The Breakable Professionals

I love the way things evolve.  (Don’t be scared if you’re feeling fundamentalist; I’m not talking Darwin here).  I mean that as standards of civilizations and cultures change, standards of popular arts morph along with the culture.  In that way, we can study the values of any era by looking at what was created and celebrated during that time.  And, since mysteries have been popular literature since the first “whodunit” was created, we can trace see how some protagonists have changed along with the times.  Of all of these “standard” characters, none has changed more than the professional detective.  They’ve gone from flat feet to tortured souls.
Think of literature’s early detective heroes, Auguste Dupin and Sherlock Holmes.  (Okay, so Auguste wasn’t a professional detective, but he’s close).  Fans referred to them as human thinking machines because they solved puzzles with rational, deductive thought and neither allowed emotion to clog up their thinking.  Which makes them fascinating characters to follow but not someone a reader can identify with.  Self- doubt never undermines either man, and although both men have weaknesses, they’re never disabled by them. Let’s face it, these guys are great, but we’re not sure that they’re human.

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Today’s literary detectives are strong enough to be admirable but vulnerable enough to be human.  And that makes their stories even more fun to read.

The original Odd Couple: Holmes and Watson

Detective Fiction’s First Odd Couple

There are all kinds of mystery stories, filled with all different types of detectives, but if you’re going back to the roots of the mystery series types, the Granddaddies of them have got to be Holmes and Watson.  They’re the original Adama-&-Eve, Mutt-&-Jeff, Odd Couple detective team and the template they set up is fierce.

An Early portrait of the Dynamic Duo
Thank you, Wikipedia!
The most noticeable team member is Sherlock Holmes, the world’s first and foremost consulting detective. Brilliant, acerbic, and emotionally detached almost to a pathological degree, he’s the star of the series and he knows it.  But Holmes isn’t chasing villains for glory or cash; he’s in it for the fun and the science. Believe it or not, Arthur Conan Doyle introduced the world (and law enforcement agencies) to the world of criminal forensics through Holmes’s obsession with crime scene details and deductive logic.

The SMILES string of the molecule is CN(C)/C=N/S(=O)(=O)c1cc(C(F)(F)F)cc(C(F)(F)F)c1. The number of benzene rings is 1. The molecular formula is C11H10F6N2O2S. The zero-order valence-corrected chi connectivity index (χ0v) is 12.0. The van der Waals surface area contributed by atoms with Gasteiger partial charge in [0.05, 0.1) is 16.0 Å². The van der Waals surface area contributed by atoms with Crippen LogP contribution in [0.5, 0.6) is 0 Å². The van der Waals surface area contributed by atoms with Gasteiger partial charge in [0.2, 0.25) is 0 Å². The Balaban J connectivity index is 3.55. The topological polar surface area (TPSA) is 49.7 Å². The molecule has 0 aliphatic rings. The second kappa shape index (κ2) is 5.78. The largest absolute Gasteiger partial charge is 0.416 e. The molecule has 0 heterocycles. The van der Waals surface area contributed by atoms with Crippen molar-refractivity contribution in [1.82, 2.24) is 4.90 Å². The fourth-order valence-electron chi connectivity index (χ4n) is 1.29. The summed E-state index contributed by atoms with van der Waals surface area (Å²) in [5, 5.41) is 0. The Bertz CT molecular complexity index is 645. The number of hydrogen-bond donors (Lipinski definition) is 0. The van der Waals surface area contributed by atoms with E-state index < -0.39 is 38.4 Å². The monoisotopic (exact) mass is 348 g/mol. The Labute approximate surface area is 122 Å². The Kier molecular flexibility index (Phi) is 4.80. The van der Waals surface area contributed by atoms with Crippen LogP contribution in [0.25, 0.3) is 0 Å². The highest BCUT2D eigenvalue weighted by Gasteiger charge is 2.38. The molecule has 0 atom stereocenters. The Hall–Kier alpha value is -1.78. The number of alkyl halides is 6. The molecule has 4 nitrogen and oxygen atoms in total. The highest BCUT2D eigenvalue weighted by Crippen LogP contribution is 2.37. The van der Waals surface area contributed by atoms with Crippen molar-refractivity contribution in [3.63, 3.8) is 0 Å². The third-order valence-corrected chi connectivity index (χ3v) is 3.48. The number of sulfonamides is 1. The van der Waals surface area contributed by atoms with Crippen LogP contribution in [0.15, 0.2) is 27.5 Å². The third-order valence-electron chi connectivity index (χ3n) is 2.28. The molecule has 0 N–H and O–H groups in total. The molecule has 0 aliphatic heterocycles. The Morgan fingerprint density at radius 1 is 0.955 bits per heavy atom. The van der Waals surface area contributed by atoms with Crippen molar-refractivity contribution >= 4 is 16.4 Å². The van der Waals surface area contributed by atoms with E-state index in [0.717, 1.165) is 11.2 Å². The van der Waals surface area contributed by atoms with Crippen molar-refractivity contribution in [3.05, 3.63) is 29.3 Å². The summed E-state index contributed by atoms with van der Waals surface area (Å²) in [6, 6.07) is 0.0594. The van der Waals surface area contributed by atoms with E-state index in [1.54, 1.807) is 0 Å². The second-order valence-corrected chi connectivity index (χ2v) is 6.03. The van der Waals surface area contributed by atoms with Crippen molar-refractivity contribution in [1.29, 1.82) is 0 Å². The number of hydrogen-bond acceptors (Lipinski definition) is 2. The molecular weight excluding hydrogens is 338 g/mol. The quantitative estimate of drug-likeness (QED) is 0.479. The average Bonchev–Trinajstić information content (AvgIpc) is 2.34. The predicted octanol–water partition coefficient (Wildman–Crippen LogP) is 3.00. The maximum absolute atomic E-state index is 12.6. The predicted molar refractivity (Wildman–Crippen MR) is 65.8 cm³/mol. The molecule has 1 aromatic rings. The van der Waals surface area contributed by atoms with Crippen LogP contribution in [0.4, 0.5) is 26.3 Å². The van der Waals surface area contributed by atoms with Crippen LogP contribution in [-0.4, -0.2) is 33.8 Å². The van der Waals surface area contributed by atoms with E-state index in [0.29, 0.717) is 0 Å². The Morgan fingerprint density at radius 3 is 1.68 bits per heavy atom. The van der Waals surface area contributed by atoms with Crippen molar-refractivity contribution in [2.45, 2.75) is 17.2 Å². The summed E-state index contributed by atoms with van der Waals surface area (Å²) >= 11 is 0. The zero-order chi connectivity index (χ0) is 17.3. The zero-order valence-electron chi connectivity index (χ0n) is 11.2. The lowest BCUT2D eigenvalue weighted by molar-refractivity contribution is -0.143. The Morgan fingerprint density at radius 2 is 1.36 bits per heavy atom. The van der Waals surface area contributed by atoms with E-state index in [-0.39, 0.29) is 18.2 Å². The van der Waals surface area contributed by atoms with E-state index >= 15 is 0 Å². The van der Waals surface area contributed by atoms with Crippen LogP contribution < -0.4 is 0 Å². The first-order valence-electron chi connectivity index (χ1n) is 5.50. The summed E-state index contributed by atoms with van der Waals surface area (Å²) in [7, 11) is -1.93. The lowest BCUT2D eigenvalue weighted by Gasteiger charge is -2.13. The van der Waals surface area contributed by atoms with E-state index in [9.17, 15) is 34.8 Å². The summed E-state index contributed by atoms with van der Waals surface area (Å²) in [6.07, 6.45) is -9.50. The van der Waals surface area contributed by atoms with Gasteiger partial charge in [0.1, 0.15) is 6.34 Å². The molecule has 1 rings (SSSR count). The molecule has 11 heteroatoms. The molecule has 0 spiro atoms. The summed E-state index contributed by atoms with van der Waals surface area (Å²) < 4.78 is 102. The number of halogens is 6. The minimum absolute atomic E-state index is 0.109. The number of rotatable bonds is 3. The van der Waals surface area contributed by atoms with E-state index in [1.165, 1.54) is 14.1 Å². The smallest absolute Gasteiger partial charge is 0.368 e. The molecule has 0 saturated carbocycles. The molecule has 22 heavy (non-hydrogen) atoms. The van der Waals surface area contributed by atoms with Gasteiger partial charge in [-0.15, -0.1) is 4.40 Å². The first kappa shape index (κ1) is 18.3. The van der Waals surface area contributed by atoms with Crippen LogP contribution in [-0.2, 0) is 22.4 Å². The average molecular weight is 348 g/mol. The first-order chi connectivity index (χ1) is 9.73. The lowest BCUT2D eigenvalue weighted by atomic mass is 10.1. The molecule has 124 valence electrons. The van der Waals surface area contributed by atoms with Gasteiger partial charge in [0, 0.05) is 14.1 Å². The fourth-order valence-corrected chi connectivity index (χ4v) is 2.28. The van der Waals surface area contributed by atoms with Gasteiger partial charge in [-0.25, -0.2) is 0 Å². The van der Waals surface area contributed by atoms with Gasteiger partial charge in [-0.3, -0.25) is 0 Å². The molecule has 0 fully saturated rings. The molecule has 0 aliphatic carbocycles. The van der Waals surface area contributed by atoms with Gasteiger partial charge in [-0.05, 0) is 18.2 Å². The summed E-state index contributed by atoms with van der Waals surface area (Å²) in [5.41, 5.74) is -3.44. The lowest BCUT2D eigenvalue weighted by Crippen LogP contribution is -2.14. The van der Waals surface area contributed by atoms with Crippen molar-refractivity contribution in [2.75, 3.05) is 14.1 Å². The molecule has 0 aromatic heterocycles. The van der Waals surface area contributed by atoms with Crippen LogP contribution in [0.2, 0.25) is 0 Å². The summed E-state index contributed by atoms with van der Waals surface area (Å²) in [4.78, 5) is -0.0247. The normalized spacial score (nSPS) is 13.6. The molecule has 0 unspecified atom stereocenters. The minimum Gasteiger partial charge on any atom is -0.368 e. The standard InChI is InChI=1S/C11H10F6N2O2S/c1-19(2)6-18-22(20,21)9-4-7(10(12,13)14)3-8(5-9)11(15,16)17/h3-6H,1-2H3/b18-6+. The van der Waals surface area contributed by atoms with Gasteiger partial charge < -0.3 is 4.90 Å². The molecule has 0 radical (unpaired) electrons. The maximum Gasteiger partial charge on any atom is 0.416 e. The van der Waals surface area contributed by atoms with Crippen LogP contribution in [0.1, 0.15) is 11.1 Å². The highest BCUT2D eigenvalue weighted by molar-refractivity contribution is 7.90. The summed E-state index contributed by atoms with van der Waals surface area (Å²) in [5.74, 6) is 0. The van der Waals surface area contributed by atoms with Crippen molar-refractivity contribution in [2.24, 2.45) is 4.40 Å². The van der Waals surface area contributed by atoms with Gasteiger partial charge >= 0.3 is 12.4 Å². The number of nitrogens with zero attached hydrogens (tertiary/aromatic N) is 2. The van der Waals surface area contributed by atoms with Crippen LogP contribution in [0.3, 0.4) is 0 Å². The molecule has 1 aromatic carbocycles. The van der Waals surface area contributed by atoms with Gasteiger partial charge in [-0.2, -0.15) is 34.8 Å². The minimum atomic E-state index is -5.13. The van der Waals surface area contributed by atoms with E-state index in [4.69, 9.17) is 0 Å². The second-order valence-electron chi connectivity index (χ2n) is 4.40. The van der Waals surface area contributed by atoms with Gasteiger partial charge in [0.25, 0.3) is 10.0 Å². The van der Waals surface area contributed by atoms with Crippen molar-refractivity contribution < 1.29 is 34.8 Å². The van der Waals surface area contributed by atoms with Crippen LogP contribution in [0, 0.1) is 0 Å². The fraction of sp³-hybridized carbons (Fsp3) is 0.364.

But, if Sherlock Holmes is so great, why did the author need Watson?

Simple. Watson is the person who needs to tell the story because that’s the last thing Holmes would do.  If “The Great Detective” decided to write up his adventures, what would he emphasize?  Would he capture the creepy atmosphere of the The Great Grimpen Mire or dwell on the terrifying appearance of the Hound of the Baskervilles?  No!  Sherlock doesn’t see these things as important.  A Holmes version of “The Hound of the Baskervilles” would consist of long narratives about newspaper fonts, the replication of certain facial features in familial descendants and (maybe) the application of phosphorus to flesh to create an unusual appearance.  None of the Gothic Setting or chilling story would survive because Sherlock Holmes rarely notices these things.  That’s one reason we need Watson.
Another reason we need Watson is he’s our Point-of-View, the guy we identify with, our average Man on the Street. We learn to trust him implicitly.  Sherlock Holmes is a master of subterfuge and obscurity but Watson always tells us just what he sees as soon as he sees it. Which makes the story all that much better when Holmes looks at the same puzzles Watson just described and comes up with an insightful answer.  But, as much as the readers need Watson as a character, these two characters need each other.

When Opposites Decide to Team Up

It’s the chemistry of this mismatched pair that creates the architecture of each story in the series and both characters bring out the best in each other.  It’s my belief that the Holmes-&-Watson formula has been the basis of many a mystery series because it works so well.  Look at Nick and Nora Charles, Morse & Lewis, Tony Hill & Carol Jordan.  They’re crime-fighting Mutt-&-Jeffs who bring out the best in each other by being completely different people.  They’re the descendants of Holmes & Watson.

Some favorite Holmes & Watson stories

 

 

And If You are interested in more….

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